Skiing Engaging Both Skis Simultaneously

 by Ian Lipton 

Expert Skiers can ski with a higher edge angle than intermediate skiers.

What do expert skiers do differently?
Expert Skiers have nearly PERFECT EDGE SIMILARITY.

They roll each ski from edge to edge in perfect unison.
This skill is challenging for intermediate skiers to execute consistently.

Intermediate skiers will “sometimes” brace their outside ski with the inside ski in a slight wedge. (At any given edge angle, experts have nearly perfect edge similarity).

NOTE: Racers will often sacrifice perfect edge similarity for a more dynamic turn and Speed; sometimes even relying on the inside ski to provide stability.

TURN INITIATION: How skiers feet move in the initial phase of the turn.

Intermediate skiers struggle to roll the inside ski on edge at the start of the turn, relying on the outside ski to do the work to start the turn, the inside ski is left to “catch up”. 
Expert skiers roll their ankles in unison. They manage edge angle of the inside ski better.

PROBLEM: Sequential edge initiation causes a slow and incomplete move into the turn. Athlete is late.

REMEDY: Allow the INSIDE  ski to decide how much edge angle you 

achieve during the Initiation of the turn. Want a higher edge angle, tip 

the inside ski on to the little edge more.

Don’t rely on the outside ski to carry the turn. You may require more speed. Move the pelvis down, NOT INSIDE the turn, dropping it drives the edge angle, manages pressure using body weight, not muscle. This move of the pelvis and inside hip down with the help of gravity, decreases “bracing” against the ski and increases angulation.

INDOOR MOVEMENT AND BALANCE EXERCISE: Balanced athletic position, extend inside Arm, hand against the wall, allow the pelvis to drop in a downward movement.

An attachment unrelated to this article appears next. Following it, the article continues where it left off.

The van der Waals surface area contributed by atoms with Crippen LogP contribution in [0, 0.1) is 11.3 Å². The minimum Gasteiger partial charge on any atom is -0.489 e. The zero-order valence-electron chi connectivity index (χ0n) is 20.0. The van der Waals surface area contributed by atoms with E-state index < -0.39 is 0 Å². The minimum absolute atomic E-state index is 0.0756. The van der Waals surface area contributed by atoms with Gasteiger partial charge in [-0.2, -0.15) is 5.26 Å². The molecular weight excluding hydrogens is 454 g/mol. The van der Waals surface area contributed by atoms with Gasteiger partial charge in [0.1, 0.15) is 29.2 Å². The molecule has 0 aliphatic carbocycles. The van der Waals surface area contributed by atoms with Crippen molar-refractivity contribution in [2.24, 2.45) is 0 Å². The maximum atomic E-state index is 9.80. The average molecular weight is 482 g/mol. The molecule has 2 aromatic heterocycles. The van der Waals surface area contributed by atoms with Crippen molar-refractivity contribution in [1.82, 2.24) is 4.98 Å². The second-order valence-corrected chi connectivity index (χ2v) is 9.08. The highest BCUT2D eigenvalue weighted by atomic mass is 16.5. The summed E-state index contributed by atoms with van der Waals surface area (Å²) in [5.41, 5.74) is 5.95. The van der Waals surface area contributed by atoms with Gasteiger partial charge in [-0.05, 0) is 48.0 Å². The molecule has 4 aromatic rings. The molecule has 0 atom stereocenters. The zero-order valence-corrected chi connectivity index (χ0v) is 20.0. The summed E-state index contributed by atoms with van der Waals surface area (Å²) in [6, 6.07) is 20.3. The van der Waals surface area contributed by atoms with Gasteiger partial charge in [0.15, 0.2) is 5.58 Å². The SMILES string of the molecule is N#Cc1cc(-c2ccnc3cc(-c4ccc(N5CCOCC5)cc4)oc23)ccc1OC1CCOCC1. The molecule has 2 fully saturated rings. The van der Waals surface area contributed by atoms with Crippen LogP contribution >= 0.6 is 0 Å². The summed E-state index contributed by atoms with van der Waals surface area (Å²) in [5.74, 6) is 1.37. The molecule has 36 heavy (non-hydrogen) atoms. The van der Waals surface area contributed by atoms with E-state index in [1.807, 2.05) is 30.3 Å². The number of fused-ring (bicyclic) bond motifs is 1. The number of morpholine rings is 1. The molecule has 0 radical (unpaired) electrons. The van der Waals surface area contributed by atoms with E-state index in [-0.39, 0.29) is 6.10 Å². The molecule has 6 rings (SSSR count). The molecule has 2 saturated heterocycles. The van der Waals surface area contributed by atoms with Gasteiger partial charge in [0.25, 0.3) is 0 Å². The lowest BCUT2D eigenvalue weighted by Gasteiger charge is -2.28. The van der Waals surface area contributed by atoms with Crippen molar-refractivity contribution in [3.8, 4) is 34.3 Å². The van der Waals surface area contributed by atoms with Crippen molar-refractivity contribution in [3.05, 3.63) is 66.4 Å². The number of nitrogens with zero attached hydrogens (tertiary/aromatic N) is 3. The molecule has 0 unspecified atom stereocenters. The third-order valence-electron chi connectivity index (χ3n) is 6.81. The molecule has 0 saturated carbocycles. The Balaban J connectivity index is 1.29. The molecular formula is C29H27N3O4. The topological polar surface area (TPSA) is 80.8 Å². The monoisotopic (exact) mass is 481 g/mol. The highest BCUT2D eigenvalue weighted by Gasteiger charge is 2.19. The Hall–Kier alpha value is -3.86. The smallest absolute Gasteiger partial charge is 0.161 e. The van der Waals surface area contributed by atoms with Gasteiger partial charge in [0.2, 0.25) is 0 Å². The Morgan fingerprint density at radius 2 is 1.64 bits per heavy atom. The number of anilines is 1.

This move will simulate a “measured increase” in ski edge angle and simulates bending the ski. Avoid a push or extension of the outside leg, this counterproductive movement pushes the pelvis inside reducing the athletes ability to engage more or less of the desired edge engagement and increase the likelihood of an A frame in the turning phase. 
A more even managed pressure throughout the turn results in less resistance and friction and more gliding to take place.

Turn Completion is the point in the turn when pressure has the effect of causing greatest friction. 

Retraction by the leg joints as the racer remains in a functional athletic posture will diminish edge pressure and permit the skis to glide on (4) edges between the finish of the previous turn and the new turn. 
This “GAP” between turns not only enhances gliding and increases speed, it allows for a change in the radius (”arc”) of the turn toward the athlete’s next gate. 

Carving is a method of turning in SKI RACING that is grossly inferior to Steering in terms of speed control and turn shape options.

Ian Lipton is a Race Coach for the Camelback Ski Team. His son, Eric,has served multiple terms on the National Ski Team.